[4 August 2006]
For those of you who haven’t heard the Old 97’s, here’s one hell of a good chance. I suggest you take it.
In 64 minutes, Hit by a Train: The Best of Old 97’s skims the career of a fine Texas cult band from their beginnings through 2001’s Satellite Rides, the final album of their productive stint at Elektra. It’s one of the finest hours of music I’ve heard in a long, long time. And the best part is, this disc manages to make some sense of a band whose music runs the gamut
from alt-country to power pop, with a stop along the way for a brief acoustic heartbreaker.
Old 97’s are a textbook example of a band for whom a chronological retrospective is the only way to go, mostly due to the group gradually growing out of the alt-country thing into, um, something else. “Stoned” and “King of All the World” sound like the work of entirely different bands. They’re both great songs—the former is full of youthful glee, while the latter is one of the most perfect pop songs of the millennium—but they’re nothing alike. “Stoned” is as sloppy as a bowl of soup, and “King of All the World” is, I dunno, beef jerky. Tight as that. In between those songs there’s a gradual shift, and it’s especially apparent in Rhett Miller’s vocals. The earliest songs on the disc, before the group moved to Elektra, feature some hyper-twangy singing, which, especially on “Stoned” and “Cryin’ Drunk”, straddles the line between sincerity and posturing. Beginning with the blitzkrieg of “Timebomb”, the first of the Elektra tracks, Miller starts chipping away at his mountain of vocal twang ‘til it’s no taller than your average cow pie.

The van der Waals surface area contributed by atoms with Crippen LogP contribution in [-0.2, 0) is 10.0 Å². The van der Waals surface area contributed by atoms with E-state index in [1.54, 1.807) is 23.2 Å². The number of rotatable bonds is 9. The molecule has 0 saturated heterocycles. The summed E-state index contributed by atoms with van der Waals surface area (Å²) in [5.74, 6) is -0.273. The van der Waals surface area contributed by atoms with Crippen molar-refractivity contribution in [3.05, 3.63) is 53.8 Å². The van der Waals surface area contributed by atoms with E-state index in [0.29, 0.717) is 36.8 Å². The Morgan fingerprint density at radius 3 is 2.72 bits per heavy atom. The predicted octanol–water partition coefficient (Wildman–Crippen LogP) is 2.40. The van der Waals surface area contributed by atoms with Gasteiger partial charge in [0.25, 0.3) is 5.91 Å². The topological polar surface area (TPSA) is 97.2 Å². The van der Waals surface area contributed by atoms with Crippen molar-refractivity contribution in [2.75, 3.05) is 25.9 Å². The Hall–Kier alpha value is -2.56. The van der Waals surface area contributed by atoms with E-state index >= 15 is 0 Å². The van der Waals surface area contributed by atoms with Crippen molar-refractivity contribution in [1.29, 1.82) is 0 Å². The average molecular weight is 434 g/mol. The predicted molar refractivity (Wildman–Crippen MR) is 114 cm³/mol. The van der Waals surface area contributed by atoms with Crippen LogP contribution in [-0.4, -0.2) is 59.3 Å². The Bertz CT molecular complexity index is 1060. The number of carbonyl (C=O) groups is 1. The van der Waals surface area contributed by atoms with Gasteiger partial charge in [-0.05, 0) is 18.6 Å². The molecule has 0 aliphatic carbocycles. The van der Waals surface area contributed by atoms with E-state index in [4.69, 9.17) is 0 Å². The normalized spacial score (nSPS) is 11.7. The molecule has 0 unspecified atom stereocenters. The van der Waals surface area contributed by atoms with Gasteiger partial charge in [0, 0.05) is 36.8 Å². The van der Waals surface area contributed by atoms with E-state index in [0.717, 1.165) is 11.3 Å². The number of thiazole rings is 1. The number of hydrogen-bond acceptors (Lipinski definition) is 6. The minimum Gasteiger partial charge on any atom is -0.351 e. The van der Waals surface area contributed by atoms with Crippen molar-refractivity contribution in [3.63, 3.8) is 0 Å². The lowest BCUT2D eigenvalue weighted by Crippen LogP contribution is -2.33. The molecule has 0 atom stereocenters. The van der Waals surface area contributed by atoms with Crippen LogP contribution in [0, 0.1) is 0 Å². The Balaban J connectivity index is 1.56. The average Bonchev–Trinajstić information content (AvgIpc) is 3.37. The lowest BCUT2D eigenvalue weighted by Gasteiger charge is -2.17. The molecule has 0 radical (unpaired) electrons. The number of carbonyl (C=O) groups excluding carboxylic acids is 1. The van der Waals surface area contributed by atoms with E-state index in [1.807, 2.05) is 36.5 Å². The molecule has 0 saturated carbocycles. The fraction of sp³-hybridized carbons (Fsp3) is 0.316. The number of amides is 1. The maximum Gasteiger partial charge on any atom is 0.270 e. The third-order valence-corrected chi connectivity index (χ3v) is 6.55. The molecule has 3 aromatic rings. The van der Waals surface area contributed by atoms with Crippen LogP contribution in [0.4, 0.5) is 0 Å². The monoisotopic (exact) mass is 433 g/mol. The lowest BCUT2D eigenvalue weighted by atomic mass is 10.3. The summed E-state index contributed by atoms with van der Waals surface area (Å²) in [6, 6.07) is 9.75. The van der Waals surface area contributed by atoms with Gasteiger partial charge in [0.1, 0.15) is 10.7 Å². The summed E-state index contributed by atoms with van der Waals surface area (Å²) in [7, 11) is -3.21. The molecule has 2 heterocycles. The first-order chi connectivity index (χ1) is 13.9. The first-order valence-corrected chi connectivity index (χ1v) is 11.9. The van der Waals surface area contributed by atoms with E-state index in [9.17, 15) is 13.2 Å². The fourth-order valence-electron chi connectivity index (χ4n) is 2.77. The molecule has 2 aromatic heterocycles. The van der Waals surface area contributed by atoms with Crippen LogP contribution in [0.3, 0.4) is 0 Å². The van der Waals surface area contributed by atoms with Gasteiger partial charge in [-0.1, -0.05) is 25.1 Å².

As the vocals become a bit more polished, the country elements of the music become more subdued, or at least they’re called upon more rarely. Listen to “Timebomb” on its own and it’s a barreling, drum-driven riff-rocker. Philip Peeples and Ken Bethea are brilliant in general, but this one’s a real winner. Taken in the context of this compilation, however, it’s entirely possible to hear “Timebomb” as something like electrified bluegrass, with the guitar strings attacked at a relentless speed. (The earlier “Doreen” could be classified the same way.) At the same time, the contemporaneous “Niteclub” is easy to recognize as a country song with prominent rock features, as well as this band’s entry into popular music’s massive library of songs about musicians on the road. And then “Four Leaf Clover” is something else entirely, featuring drumming straight out of the intro to “The Queen Is Dead” and a vocal cameo by the very urban Exene Cervenka.
While Old 97’s deal primarily in love songs—as Robert Christgau points out in his liner notes—the lyrics of the first third of the disc also feature plenty of references to drugs and booze. Just as the country music morphs into an occasionally country-inflected pop music, it’s interesting how the recklessness of the early lyrics gives way to the more introspective subject matter of the later stuff. It’s a long way from “I must’ve been stoned when this whole thing started” to the the haiku-simple “Question”: “Some day somebody’s gonna ask you / A question that you should say yes to / Once in your life / Maybe tonight I’ve got a question for you”. It’s a simple, two-verse, voice-and-guitar number, and possibly the most affecting song on this disc full of infectious, glorious music.
Since this is a Rhino release, of course the packaging is thoughtful, and of course there are some rarities tossed in for good measure. “Cryin’ Drunk” and “The Villain” are splendid tracks that previously only popped up on singles, and although another original number might’ve been a better fit, the Old 97’s version of “El Paso” is pretty fun.
I’m still not sure what to call the Old 97’s. “A damn good American band” will just have to do, and as an introduction to the Old 97’s, Hit by a Train simply can’t be beat.